The NWMI at its recently concluded 13th national meeting in Chennai expressed its deep concern at the widespread insecurity and vulnerability in the media profession in these times of growing intolerance, when freedom of expression and spaces for dissent are under siege.
The Network of Women in Media, India (NWMI), a collective of media women that concluded its 13th national meeting in Chennai on Saturday, 6 January 2018, expresses its deep concern at the widespread insecurity and vulnerability in the media profession in these times of growing intolerance, when freedom of expression and spaces for dissent are under siege.
Nearly a hundred mediawomen from across India participated in NWMI’s national meeting at Anna University, Chennai from January 4-6, 2018, where the central theme was ‘Gender and the Media – Challenges and Opportunities’. Among them were members from Andhra Pradesh, Chhattisgarh, Delhi, Gujarat, Jammu and Kashmir, Karnataka, Kerala, Maharashtra, Manipur, Meghalaya, Nagaland, Odisha, Puducherry, Rajasthan, Tamil Nadu, Telangana and West Bengal.
NWMI members noted that recent acts of outright violence against journalists in 2017 – the murder of Bengaluru-based journalist Gauri Lankesh and Tripura-based reporters Shantanu Bhowmik and Sudip Datta Bhowmik – serve as evidence of how unsafe the profession has become.
Compounding the problem of online and offline harassment and abuse that journalists, particularly women, have faced over the past few years – whereby they are either silenced or are forced to censor themselves – are the large-scale layoffs in media houses in recent times, and especially in 2017.
We believe that the vulnerabilities within (and associated with) the profession – due to job losses, poor working conditions, discrimination on the basis of caste, creed, gender, age and geographical location – need to be recognized and addressed at the earliest.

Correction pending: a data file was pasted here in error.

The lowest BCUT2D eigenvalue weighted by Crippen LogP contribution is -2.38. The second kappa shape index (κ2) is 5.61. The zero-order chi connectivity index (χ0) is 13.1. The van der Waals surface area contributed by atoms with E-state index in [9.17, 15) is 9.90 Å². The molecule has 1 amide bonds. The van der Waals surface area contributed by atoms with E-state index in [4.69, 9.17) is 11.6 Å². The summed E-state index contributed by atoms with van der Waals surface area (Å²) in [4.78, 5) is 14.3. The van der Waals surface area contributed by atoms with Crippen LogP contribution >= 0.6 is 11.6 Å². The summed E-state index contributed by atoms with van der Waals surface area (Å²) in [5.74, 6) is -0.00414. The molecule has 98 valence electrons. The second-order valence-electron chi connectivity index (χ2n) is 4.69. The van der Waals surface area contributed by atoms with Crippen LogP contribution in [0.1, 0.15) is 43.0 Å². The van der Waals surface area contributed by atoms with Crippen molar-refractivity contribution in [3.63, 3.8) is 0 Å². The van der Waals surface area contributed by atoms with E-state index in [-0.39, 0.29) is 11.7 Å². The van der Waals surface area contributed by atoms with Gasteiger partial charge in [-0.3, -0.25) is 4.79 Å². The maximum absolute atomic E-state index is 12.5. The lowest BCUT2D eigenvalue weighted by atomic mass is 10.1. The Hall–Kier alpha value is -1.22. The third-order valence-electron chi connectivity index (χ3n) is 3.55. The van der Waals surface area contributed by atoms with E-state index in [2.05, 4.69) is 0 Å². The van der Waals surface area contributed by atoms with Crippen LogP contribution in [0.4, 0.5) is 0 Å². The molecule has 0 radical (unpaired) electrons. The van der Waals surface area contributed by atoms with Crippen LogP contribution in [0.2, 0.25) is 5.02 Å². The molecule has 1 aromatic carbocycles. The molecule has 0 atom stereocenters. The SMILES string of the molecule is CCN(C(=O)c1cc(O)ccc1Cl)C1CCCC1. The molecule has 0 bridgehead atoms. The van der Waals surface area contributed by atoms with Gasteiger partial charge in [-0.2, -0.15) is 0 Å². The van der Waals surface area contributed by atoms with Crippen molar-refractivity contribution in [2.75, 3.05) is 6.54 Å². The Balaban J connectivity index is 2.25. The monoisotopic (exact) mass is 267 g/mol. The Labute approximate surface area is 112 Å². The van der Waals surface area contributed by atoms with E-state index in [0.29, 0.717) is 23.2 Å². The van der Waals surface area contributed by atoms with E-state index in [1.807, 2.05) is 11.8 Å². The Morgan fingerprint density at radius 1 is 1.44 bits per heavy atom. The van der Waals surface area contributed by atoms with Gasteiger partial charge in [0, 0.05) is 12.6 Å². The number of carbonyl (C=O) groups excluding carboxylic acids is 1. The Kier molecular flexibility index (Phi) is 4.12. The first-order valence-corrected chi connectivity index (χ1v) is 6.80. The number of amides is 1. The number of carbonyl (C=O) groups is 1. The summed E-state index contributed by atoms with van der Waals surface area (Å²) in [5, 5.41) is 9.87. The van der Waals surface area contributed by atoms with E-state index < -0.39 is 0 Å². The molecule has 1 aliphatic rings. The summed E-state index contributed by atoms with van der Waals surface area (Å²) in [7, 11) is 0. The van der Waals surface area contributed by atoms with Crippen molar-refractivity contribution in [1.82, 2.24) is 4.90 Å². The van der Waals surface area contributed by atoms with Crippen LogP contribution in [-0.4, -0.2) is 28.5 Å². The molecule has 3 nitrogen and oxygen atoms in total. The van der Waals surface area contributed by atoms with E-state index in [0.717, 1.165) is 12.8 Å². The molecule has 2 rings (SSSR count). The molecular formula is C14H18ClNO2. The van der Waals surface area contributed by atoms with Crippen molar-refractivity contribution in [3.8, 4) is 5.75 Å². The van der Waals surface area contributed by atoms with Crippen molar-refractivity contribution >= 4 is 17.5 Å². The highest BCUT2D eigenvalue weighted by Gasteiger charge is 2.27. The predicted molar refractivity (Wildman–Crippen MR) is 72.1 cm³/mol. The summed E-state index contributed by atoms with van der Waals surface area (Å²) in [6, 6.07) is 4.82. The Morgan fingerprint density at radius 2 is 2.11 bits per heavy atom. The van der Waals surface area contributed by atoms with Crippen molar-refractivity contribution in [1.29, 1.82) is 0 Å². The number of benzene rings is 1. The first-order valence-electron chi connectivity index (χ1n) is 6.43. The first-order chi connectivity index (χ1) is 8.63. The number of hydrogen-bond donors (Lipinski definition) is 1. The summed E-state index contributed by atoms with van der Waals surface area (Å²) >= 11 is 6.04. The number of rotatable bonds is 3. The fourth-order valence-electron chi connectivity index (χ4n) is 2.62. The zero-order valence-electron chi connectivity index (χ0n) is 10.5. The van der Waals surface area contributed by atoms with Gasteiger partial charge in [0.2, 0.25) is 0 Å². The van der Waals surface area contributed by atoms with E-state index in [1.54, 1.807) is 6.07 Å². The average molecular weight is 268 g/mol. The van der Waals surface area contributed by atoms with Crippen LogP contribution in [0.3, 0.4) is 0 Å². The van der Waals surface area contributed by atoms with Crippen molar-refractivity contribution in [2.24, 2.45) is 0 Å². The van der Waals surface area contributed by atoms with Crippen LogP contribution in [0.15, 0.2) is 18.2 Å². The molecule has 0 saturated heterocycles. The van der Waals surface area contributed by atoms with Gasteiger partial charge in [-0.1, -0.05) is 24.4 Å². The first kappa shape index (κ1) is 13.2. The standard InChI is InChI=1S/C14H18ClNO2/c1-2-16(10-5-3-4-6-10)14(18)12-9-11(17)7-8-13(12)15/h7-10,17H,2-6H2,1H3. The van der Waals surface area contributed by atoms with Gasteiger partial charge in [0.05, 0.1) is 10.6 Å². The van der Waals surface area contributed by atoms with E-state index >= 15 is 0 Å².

The NWMI wishes to reiterate related issues that it has been consistently raising at previous national meetings: growing intolerance and shrinking space for dissent in Hyderabad (2016); challenges faced by professional freelance journalists Ahmedabad (2014); and ethics in media coverage Mumbai (2013). Some other issues that we have addressed in our ongoing role as a media watchdog are online abuse and attempts to silence journalists and sexual harassment in media houses, both of which affect women disproportionately.
We wish to emphasize that the killing of dynamic journalist Gauri Lankesh has renewed our concern and dedication to creating safer spaces for women in the media. The NWMI also feels that it is important to ensure diversity in newsrooms for the sake of equity as well as to improve media content. We therefore appeal for the establishment of workplaces free from sexual harassment; more space for marginalized voices and an atmosphere where journalists can operate without fear.
Chennai, January 9, 2018
Network of Women in Media, India